Feathers: Fashion and the Fight for Wildlife, was an exhibition exploring the history of the ground-breaking Migratory Bird Treaty Act of 1918, which aimed to protect millions of migratory and song birds that were being driven to extinction, simply for fashion’s sake.
The exhibition ran between April and July 2018, commemorating the centennial of this landmark, lifesaving act. It delved into the circumstances that inspired environmentalists and activists, many of them women and New Yorkers, who lobbied for the legislation and was an eye-opener for me, as it threw light on the brutal killing with intent of millions of birds – on a yearly basis – for the delicate beauty of their feathers.
Aigrettes are elegant plumes worn as hair or hat ornaments. They became especially popular among fashionable women during the late nineteenth century. Mature Snowy and Great Egrets develop these wispy feathers along their breasts, heads and tails during breeding season. Because of this seasonal plumage, the feathers were highly coveted by milliners. This delicate example, accented with five tiny diamonds and mounted on a gold headband, was worn by a bride on her wedding day.
When plume and game hunters killed adult egrets for their feathers, they also condemned their offspring. The deaths of adult egrets during breeding season left their eggs unprotected. Unattended, orphaned eggs succumbed before reaching maturity, while baby egrets died of starvation. This cruel method of harvesting earned aigrettes the scornful moniker, the ”white badge of cruelty”.
Late-nineteenth-century jewelers often used insects and animal parts to decorate jewelry. Exotic nectar feeders and native to the Americas like hummingbirds, honeycreepers are closely related to tropical tanagers and are found from Mexico to Brazil. They fascinated scientists, hunters and collectors. In 1865 London jeweler Harry Emanuel patented a method to inset hummingbird heads, skins and feathers into gold and silver mounts. As objects of beauty, hummingbird heads and feathers were prized as earrings, necklaces, brooches and fans. Earrings similar to this pair featuring male Red-legged Honeycreepers were shown at the 1876 Centennial Exhibition in Philadelphia.
This satin evening dress, with elegant back bustle and lavish paisley velvet underskirt, is adorned with the diaphanous under-feathers, or down, of a swan. Intended for formal winter events, the regal, body-hugging dress is ornamented with down accents at the neck and along the train. Swans were an attribute of Venus, the Roman goddess of love. A dress decorated with swans’ down connoted wealth, status and mysterious sensuality, but put swans in jeopardy.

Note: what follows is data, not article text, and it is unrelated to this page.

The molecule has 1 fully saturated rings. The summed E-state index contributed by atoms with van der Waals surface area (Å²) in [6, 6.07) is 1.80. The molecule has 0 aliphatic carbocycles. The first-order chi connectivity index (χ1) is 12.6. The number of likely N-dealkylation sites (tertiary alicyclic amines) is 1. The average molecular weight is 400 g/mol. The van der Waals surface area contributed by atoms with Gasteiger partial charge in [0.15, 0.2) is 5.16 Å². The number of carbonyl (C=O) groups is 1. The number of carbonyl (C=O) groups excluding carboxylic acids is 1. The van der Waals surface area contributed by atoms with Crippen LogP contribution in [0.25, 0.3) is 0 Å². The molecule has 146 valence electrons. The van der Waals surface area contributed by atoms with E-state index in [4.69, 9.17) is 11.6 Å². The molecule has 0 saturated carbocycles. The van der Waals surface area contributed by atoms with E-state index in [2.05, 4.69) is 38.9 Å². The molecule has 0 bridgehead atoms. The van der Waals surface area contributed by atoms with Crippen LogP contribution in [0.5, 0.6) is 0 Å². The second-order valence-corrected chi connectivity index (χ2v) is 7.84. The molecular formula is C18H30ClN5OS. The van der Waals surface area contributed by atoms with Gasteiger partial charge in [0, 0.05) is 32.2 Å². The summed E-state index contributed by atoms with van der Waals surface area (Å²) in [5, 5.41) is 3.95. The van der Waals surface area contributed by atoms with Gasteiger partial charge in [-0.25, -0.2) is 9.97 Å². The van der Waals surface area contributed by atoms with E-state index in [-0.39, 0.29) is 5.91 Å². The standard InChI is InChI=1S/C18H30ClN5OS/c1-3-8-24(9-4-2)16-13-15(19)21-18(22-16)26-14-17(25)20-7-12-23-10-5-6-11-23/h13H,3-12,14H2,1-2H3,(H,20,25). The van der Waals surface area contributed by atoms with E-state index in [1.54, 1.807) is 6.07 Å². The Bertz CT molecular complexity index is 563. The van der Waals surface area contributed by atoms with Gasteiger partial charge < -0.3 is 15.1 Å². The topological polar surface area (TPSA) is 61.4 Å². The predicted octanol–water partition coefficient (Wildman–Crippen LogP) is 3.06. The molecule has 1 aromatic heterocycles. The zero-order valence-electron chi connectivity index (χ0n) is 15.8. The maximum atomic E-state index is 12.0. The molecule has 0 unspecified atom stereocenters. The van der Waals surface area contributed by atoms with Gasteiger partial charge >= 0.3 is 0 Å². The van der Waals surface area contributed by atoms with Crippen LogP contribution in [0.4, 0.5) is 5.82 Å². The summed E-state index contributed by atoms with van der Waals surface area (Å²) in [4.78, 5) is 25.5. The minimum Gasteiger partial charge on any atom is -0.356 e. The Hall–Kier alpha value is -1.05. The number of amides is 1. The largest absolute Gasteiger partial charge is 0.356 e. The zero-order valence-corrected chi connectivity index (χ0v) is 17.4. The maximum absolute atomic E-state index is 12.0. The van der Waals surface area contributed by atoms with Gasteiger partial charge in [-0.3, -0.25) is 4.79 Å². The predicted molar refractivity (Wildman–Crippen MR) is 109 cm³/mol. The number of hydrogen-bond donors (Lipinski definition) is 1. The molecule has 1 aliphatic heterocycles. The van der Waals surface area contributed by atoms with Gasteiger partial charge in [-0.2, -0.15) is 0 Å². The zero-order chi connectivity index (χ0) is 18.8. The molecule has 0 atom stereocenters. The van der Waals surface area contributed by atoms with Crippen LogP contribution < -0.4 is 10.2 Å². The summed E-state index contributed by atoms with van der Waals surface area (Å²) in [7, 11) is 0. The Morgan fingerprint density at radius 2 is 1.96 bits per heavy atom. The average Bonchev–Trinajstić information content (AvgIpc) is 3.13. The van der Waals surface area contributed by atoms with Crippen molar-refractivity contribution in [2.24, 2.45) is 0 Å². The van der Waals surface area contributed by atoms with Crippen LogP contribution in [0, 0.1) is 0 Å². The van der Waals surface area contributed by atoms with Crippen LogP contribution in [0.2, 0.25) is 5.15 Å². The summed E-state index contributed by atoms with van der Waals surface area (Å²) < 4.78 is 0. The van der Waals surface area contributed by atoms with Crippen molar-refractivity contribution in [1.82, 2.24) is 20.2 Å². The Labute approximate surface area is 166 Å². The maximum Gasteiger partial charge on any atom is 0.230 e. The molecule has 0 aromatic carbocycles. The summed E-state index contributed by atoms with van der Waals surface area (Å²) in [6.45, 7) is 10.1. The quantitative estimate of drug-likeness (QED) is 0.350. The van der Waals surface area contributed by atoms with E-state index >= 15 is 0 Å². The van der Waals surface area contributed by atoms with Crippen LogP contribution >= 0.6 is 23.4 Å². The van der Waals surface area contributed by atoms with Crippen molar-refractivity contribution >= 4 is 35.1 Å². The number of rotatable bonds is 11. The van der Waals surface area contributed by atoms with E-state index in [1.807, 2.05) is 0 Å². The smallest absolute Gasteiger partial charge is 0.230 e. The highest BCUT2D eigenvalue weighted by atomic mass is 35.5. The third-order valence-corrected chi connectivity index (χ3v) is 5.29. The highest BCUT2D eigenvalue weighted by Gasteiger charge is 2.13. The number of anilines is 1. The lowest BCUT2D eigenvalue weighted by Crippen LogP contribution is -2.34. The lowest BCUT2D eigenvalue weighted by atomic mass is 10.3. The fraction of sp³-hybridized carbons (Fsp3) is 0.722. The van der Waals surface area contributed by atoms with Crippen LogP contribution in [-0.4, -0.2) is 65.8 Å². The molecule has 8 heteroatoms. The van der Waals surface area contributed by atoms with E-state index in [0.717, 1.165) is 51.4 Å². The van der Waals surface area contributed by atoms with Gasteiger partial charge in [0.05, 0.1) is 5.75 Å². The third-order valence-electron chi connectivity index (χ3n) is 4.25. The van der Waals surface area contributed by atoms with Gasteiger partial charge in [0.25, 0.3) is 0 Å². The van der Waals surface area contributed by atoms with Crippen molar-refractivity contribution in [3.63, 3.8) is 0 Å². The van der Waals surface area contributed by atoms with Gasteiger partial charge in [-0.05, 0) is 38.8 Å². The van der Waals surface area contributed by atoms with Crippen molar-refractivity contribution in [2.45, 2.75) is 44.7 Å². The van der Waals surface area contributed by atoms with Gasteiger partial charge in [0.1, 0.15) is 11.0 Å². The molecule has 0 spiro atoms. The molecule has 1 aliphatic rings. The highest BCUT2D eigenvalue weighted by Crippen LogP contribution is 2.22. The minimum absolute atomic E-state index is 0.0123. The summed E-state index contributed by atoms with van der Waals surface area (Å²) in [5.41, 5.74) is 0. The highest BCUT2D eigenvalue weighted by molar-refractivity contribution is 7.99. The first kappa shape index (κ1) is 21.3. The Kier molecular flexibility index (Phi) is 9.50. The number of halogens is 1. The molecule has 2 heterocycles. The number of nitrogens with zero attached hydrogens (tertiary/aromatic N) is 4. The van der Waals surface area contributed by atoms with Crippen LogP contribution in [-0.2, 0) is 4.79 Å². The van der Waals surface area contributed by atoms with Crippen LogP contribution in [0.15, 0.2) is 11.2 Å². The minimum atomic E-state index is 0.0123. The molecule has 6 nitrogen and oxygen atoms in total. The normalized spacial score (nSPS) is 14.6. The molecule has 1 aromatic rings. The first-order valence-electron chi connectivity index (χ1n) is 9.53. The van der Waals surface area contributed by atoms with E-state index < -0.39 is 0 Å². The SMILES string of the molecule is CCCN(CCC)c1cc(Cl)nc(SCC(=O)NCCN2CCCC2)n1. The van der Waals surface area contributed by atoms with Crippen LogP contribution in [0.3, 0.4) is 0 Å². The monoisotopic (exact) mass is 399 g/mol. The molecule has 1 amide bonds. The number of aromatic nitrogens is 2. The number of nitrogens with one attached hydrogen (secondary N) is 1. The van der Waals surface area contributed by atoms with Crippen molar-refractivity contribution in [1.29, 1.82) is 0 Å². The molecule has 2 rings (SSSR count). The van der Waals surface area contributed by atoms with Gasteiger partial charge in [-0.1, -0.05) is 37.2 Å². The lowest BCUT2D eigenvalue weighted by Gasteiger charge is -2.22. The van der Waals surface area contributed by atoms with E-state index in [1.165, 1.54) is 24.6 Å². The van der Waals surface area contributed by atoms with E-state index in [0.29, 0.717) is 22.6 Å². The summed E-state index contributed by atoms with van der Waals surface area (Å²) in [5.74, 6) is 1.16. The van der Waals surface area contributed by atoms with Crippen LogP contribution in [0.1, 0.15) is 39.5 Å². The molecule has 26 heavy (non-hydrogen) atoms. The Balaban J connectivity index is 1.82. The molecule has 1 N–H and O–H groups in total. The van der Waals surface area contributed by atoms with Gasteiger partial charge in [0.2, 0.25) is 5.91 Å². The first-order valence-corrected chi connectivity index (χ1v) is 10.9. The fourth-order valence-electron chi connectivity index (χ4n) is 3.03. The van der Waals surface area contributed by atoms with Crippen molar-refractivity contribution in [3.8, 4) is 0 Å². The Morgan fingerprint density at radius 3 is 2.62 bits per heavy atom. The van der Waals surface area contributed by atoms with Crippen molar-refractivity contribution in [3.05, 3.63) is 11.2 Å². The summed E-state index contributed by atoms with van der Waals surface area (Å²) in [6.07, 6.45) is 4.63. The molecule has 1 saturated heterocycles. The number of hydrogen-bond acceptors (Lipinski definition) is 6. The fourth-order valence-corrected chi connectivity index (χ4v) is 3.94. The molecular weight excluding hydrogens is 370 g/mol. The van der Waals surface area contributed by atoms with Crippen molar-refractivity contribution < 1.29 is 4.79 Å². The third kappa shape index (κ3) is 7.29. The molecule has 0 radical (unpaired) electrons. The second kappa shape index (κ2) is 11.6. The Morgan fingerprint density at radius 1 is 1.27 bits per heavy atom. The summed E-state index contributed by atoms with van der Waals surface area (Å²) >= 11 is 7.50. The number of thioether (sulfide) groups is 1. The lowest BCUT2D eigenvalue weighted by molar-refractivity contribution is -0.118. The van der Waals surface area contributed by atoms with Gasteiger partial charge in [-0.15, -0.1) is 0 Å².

Reproductions of photographs by Lewis Wickes Hine (1874-1940)
Female feather workers toiled in factories and in tenement apartments. Inside hot and unventilated workshops, labourers continuously inhaled feather dust and particles. Preparing and decorating plumes was dirty, arduous work, often carried out by immigrant women and children. Piece-workers who cleaned and dressed feathers at home often engaged their children in processing plumes. In the first photograph, Mrs. Frances Rosep teaches her son and daughters, ages 7, 10 and 12, to ”willow’ feathers, a painstaking process of lengthening plumes. Pay for willowing ostrich feathers was determined by the overall finished length. The Rosep family earned $ 2.50 a week. Ostrich feathers fell outside of the purview of the Migratory Bird Treaty Act.
Mrs. Frothingham – Do you think that Audubon Millinery will ever be the vogue?
Mrs. Hungerford – Certainly I do. All that is necessary is to make the birdless bonnets the most expensive.
Waterbury Evening Democrat, April 23, 1898
Regional Audubon societies addressed the feather craze by promoting birdless hats trimmed with a variety of ribbons, flowers and fabric. State chapters extended invitations to leading milliners to manufacture ”Audobonnets”, which were often exhibited to the public. After the Pennsylvania Audubon Society’s 1896 exhibition of birdless millinery, Gimbel Brothers in Philadelphia sold the ”beautiful hats made without the help of plumage” in a separate department. Not to be outdone, Saks & Company in New York City offered humanitarian ”hats in the newest shapes”, ”gayest colourings” and ”richest of trimmings”.
Avian activism encouraged the invention of alternative trimmings. In New York, feather and ribbon traders promoted collections of colourful, textured decorations designed to emulate plumage. ”Ostraigrettes”, made of ostrich feathers in lieu of heron or egret, were among many clever imitations. Others were approved ”Audubon Society Millinery Feathers”, ”Neagrettes” and ”Pomponettes” fabricated from horse hair, patent leather, spun glass, chenille and silk, and hemp.
This image captures late nineteenth-century New York’s most stylish shopping district. Ladies’ Mile, as it was known, ran along Broadway and Sixth Avenue between 14th and 23rd Streets.
John James Audubon, original name Fougère Rabin or Jean Rabin, baptismal name Jean-Jacques Fougère Audubon, (born April 26, 1785, Les Cayes, Saint-Domingue, West Indies [now in Haiti]—died January 27, 1851, New York, New York, U.S.), was an ornithologist, artist, and naturalist who became particularly well known for his drawings and paintings of North American birds. [source]
New-York Historical Society
June 23rd, 2018